Protests as Congo leader warns of Ebola election ‘disaster’

KINSHASA, Congo — Congo’s leader is blaming a deadly Ebola virus outbreak for the last-minute decision to bar an estimated 1 million voters from Sunday’s long-delayed presidential election, claiming it would be a “disaster” if someone infects hundreds of people. Protests exploded again on Friday in response as health workers suspended efforts and warned that new cases could sharply rise.

In an interview with The Associated Press, President Joseph Kabila contradicted his own health officials and experts with the World Health Organization who have said precautions were taken in collaboration with electoral authorities so people could vote. Those include tons of hand sanitizer — Ebola is spread via infected bodily fluids — and the screening of all voters entering polling stations.

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Without mentioning the election, WHO Director-General Tedros Adhanom Ghebreyesus warned late Friday that “prolonged insecurity” in Congo could erase recent gains made in containing the second-deadliest Ebola outbreak in history. Work has reached a “critical point,” he said.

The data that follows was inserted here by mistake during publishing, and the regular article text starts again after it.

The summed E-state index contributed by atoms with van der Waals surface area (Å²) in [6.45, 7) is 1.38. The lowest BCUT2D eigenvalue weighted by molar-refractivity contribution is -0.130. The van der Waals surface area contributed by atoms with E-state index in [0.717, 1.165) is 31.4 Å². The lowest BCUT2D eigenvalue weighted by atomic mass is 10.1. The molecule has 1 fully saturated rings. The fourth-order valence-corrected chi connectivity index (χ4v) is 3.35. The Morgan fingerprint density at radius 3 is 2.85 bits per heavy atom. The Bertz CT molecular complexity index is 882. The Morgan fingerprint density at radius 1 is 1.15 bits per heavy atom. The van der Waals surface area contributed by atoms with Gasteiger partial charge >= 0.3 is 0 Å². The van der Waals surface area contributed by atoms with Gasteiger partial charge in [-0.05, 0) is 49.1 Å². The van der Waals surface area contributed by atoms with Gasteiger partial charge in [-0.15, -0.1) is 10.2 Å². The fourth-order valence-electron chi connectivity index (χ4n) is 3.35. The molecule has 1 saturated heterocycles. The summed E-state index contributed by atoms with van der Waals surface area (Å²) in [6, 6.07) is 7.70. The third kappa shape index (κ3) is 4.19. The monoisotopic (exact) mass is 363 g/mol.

Kabila on Thursday evening claimed that the hemorrhagic fever could spread as people use voting machines, tapping on a touchscreen to select candidates. A polling station could have 500 to 600 voters and “this assumes that a lot of people will be contaminated,” he said. Health officials have said people would sanitize their hands before and after voting.

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Until this week, the Ebola outbreak declared on Aug. 1 had been a challenge but not a barrier to the election. Voting is now delayed in the cities of Beni and Butembo — but not in other communities with Ebola cases — until March, long after the inauguration of Kabila’s successor in January. Residents had largely supported Kabila in past elections but sentiment has turned in recent years amid persistent insecurity.

This latest delay in an election meant to occur in late 2016 has angered both residents and the opposition, which accuses the government of trying to ensure that Kabila’s preferred successor wins. Many Congolese believe Kabila will wield power behind the scenes and protect his assets in a country with vast mineral wealth.

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